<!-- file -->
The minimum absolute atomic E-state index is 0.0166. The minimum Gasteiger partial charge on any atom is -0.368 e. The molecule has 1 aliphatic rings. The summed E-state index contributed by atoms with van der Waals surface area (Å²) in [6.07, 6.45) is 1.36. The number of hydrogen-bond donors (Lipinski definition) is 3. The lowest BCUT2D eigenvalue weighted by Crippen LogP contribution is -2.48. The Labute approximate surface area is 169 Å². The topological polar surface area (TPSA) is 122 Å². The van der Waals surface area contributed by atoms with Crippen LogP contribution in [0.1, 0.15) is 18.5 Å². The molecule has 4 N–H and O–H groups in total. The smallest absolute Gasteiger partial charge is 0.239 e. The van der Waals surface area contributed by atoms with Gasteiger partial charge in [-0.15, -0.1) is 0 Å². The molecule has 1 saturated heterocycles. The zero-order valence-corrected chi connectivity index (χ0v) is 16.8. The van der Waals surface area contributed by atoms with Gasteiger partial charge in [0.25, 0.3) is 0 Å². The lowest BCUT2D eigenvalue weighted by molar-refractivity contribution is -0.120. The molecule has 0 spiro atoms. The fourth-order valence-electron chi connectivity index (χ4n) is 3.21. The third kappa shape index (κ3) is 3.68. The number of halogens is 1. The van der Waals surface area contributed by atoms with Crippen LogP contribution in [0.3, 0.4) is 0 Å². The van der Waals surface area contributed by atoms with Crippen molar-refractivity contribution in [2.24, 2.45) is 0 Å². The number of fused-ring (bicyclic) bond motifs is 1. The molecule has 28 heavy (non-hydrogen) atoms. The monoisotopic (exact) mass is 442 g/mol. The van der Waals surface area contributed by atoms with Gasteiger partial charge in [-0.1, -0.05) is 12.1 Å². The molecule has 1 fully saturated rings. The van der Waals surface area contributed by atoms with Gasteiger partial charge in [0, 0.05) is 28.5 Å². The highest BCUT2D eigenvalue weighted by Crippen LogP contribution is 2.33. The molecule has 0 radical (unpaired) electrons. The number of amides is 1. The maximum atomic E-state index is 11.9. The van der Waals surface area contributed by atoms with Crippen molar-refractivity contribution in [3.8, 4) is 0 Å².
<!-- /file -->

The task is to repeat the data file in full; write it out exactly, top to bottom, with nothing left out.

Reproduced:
The minimum absolute atomic E-state index is 0.0166. The minimum Gasteiger partial charge on any atom is -0.368 e. The molecule has 1 aliphatic rings. The summed E-state index contributed by atoms with van der Waals surface area (Å²) in [6.07, 6.45) is 1.36. The number of hydrogen-bond donors (Lipinski definition) is 3. The lowest BCUT2D eigenvalue weighted by Crippen LogP contribution is -2.48. The Labute approximate surface area is 169 Å². The topological polar surface area (TPSA) is 122 Å². The van der Waals surface area contributed by atoms with Crippen LogP contribution in [0.1, 0.15) is 18.5 Å². The molecule has 4 N–H and O–H groups in total. The smallest absolute Gasteiger partial charge is 0.239 e. The van der Waals surface area contributed by atoms with Gasteiger partial charge in [-0.15, -0.1) is 0 Å². The molecule has 1 saturated heterocycles. The zero-order valence-corrected chi connectivity index (χ0v) is 16.8. The van der Waals surface area contributed by atoms with Gasteiger partial charge in [0.25, 0.3) is 0 Å². The lowest BCUT2D eigenvalue weighted by molar-refractivity contribution is -0.120. The molecule has 0 spiro atoms. The fourth-order valence-electron chi connectivity index (χ4n) is 3.21. The third kappa shape index (κ3) is 3.68. The number of halogens is 1. The van der Waals surface area contributed by atoms with Crippen LogP contribution in [0.3, 0.4) is 0 Å². The van der Waals surface area contributed by atoms with Crippen molar-refractivity contribution in [2.24, 2.45) is 0 Å². The number of fused-ring (bicyclic) bond motifs is 1. The molecule has 28 heavy (non-hydrogen) atoms. The monoisotopic (exact) mass is 442 g/mol. The van der Waals surface area contributed by atoms with Gasteiger partial charge in [-0.1, -0.05) is 12.1 Å². The molecule has 1 fully saturated rings. The van der Waals surface area contributed by atoms with Gasteiger partial charge in [0, 0.05) is 28.5 Å². The highest BCUT2D eigenvalue weighted by Crippen LogP contribution is 2.33. The molecule has 0 radical (unpaired) electrons. The number of amides is 1. The maximum atomic E-state index is 11.9. The van der Waals surface area contributed by atoms with Crippen molar-refractivity contribution in [3.8, 4) is 0 Å².